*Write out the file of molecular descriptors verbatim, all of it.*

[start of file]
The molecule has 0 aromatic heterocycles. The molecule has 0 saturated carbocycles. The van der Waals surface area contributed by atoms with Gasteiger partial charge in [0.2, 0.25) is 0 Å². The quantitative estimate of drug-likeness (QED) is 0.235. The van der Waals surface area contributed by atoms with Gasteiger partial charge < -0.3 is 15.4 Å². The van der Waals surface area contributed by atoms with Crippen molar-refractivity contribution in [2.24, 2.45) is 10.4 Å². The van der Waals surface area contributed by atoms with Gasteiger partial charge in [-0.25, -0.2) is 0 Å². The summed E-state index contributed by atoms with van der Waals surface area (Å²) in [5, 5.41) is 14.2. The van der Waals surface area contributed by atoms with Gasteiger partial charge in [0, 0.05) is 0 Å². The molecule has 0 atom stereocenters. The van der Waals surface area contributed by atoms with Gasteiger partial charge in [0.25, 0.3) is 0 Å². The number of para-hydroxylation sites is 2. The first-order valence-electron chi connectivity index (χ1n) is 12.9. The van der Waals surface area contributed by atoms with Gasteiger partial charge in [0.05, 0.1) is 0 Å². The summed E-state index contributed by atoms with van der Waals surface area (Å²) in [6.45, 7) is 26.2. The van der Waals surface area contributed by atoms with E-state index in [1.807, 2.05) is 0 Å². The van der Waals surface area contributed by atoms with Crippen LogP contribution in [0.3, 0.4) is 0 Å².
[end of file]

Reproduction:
The molecule has 0 aromatic heterocycles. The molecule has 0 saturated carbocycles. The van der Waals surface area contributed by atoms with Gasteiger partial charge in [0.2, 0.25) is 0 Å². The quantitative estimate of drug-likeness (QED) is 0.235. The van der Waals surface area contributed by atoms with Gasteiger partial charge < -0.3 is 15.4 Å². The van der Waals surface area contributed by atoms with Crippen molar-refractivity contribution in [2.24, 2.45) is 10.4 Å². The van der Waals surface area contributed by atoms with Gasteiger partial charge in [-0.25, -0.2) is 0 Å². The summed E-state index contributed by atoms with van der Waals surface area (Å²) in [5, 5.41) is 14.2. The van der Waals surface area contributed by atoms with Gasteiger partial charge in [0, 0.05) is 0 Å². The molecule has 0 atom stereocenters. The van der Waals surface area contributed by atoms with Gasteiger partial charge in [0.25, 0.3) is 0 Å². The number of para-hydroxylation sites is 2. The first-order valence-electron chi connectivity index (χ1n) is 12.9. The van der Waals surface area contributed by atoms with Gasteiger partial charge in [0.05, 0.1) is 0 Å². The summed E-state index contributed by atoms with van der Waals surface area (Å²) in [6.45, 7) is 26.2. The van der Waals surface area contributed by atoms with E-state index in [1.807, 2.05) is 0 Å². The van der Waals surface area contributed by atoms with Crippen LogP contribution in [0.3, 0.4) is 0 Å².